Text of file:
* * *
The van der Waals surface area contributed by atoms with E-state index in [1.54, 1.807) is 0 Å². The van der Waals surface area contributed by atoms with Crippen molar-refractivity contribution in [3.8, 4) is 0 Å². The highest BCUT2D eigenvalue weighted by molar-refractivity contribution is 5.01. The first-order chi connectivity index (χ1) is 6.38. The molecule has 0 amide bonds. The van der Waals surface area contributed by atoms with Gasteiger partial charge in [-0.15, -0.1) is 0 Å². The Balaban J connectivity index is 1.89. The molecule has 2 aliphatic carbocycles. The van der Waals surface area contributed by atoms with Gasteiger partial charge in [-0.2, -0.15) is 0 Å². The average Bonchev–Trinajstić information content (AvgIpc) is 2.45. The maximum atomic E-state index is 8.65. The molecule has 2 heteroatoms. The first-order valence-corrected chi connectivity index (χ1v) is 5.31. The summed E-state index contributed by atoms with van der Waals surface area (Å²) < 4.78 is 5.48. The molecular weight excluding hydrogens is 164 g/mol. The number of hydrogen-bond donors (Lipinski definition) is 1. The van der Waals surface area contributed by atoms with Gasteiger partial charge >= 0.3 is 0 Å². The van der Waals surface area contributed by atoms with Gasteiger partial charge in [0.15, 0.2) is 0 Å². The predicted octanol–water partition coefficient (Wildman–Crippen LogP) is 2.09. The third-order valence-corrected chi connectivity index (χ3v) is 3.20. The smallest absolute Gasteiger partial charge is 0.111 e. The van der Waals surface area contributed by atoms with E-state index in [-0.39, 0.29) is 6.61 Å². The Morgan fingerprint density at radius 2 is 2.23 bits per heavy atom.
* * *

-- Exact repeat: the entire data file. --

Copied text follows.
The van der Waals surface area contributed by atoms with E-state index in [1.54, 1.807) is 0 Å². The van der Waals surface area contributed by atoms with Crippen molar-refractivity contribution in [3.8, 4) is 0 Å². The highest BCUT2D eigenvalue weighted by molar-refractivity contribution is 5.01. The first-order chi connectivity index (χ1) is 6.38. The molecule has 0 amide bonds. The van der Waals surface area contributed by atoms with Gasteiger partial charge in [-0.15, -0.1) is 0 Å². The Balaban J connectivity index is 1.89. The molecule has 2 aliphatic carbocycles. The van der Waals surface area contributed by atoms with Gasteiger partial charge in [-0.2, -0.15) is 0 Å². The average Bonchev–Trinajstić information content (AvgIpc) is 2.45. The maximum atomic E-state index is 8.65. The molecule has 2 heteroatoms. The first-order valence-corrected chi connectivity index (χ1v) is 5.31. The summed E-state index contributed by atoms with van der Waals surface area (Å²) < 4.78 is 5.48. The molecular weight excluding hydrogens is 164 g/mol. The number of hydrogen-bond donors (Lipinski definition) is 1. The van der Waals surface area contributed by atoms with Gasteiger partial charge >= 0.3 is 0 Å². The van der Waals surface area contributed by atoms with Gasteiger partial charge in [0.15, 0.2) is 0 Å². The predicted octanol–water partition coefficient (Wildman–Crippen LogP) is 2.09. The third-order valence-corrected chi connectivity index (χ3v) is 3.20. The smallest absolute Gasteiger partial charge is 0.111 e. The van der Waals surface area contributed by atoms with E-state index in [-0.39, 0.29) is 6.61 Å². The Morgan fingerprint density at radius 2 is 2.23 bits per heavy atom.